Additionally, the Federal Circuit held that a plural term refers to two or more items, even when “there is nothing in the written description providing any significance to using a plurality.” The Federal Circuit held that the term “information fields” referred to two or more fields. Thus, the Federal Circuit affirmed the Board’s rejection of Apple’s arguments and held found that the challenged claims would not have been obvious.

 

 

Only in Rare Circumstances Should the PTAB Raise a Ground of Unpatentability Sua Sponte

In Hunting Titan, Inc. v. Dynaenergetics Europe GmbH, Appeal No. 20-2163, the Federal Circuit held that, in rare circumstances, the Board should sua sponte raise a ground of unpatentability against substitute claims in a motion to amend, such as where evidence of unpatentability is readily identifiable and persuasive.

Hunting Titan, Inc. requested inter partes review of a patent owned by DynaEnergetics based on theories of anticipation and obviousness. The Board instituted and found all original claims unpatentable as anticipated by the prior art Schacherer reference.  DynaEnergetics moved to amend the patent to add substitute claims.  Hunting Titan opposed the motion to amend, primarily arguing obviousness of the proposed substitute claims over two different prior art references. The Board denied the motion to amend, holding that the substitute claims were anticipated by Schacherer.  The Board did not address Hunting Titan’s obviousness grounds. DynaEnergetics requested rehearing and Precedential Opinion Panel review. The Panel granted review to address under what circumstances that Board may raise a ground of unpatentability that a petitioner did not advance or sufficiently develop in opposing a motion to amend.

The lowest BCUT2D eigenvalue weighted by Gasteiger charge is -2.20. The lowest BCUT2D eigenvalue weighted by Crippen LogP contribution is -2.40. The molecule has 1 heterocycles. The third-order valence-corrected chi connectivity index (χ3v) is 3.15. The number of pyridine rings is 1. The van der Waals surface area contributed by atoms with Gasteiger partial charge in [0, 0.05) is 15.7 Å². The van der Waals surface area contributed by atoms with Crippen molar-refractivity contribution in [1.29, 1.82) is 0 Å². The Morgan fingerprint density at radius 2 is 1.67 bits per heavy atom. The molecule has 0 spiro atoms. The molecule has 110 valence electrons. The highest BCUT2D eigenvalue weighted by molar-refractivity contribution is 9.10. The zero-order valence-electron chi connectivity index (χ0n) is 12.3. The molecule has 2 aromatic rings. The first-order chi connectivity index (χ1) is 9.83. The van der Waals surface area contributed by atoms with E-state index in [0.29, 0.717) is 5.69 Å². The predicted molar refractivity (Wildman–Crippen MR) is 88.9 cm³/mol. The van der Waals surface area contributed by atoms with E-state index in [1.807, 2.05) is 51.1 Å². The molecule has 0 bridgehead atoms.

The Panel held that the Board should sua sponte advance a ground of unpatentability only in rare circumstances, such as where evidence of unpatentability is readily identifiable and persuasive.  The Panel specified, as an example of the readily identifiable evidence scenario, circumstances where the record readily and persuasively establishes that substitute claims are unpatentable for the same reasons that corresponding original claims are unpatentable.  Turning to the Board’s decision, the Panel found that the record did not contain the readily identifiable and persuasive evidence of anticipation needed to justify the Board raising the Schacherer ground of unpatentability on its own.  Hunting Titan appealed to the Federal Circuit. 

On appeal, the Federal Circuit affirmed the Panel’s ruling.  The court noted that the Panel’s decision to confine the Board’s discretion to sua sponte raise grounds of unpatentability to rare circumstances was not erroneous, and that the types of circumstances identified by the Panel were not inconsistent with Federal Circuit precedent.   The court took issue, however, with the Panel’s reasoning, finding the Panel’s reliance on the adversarial nature of IPR proceedings to be problematic.  The court also emphasized that its ruling was narrow, noting that Hunting Titan failed to argue on appeal that the Panel had erred in its determination that the readily identifiable evidence circumstance did not apply.  In a concurring opinion, Judge Prost explained why, in her view, Hunting Titan likely would have succeeded if that argument had been preserved.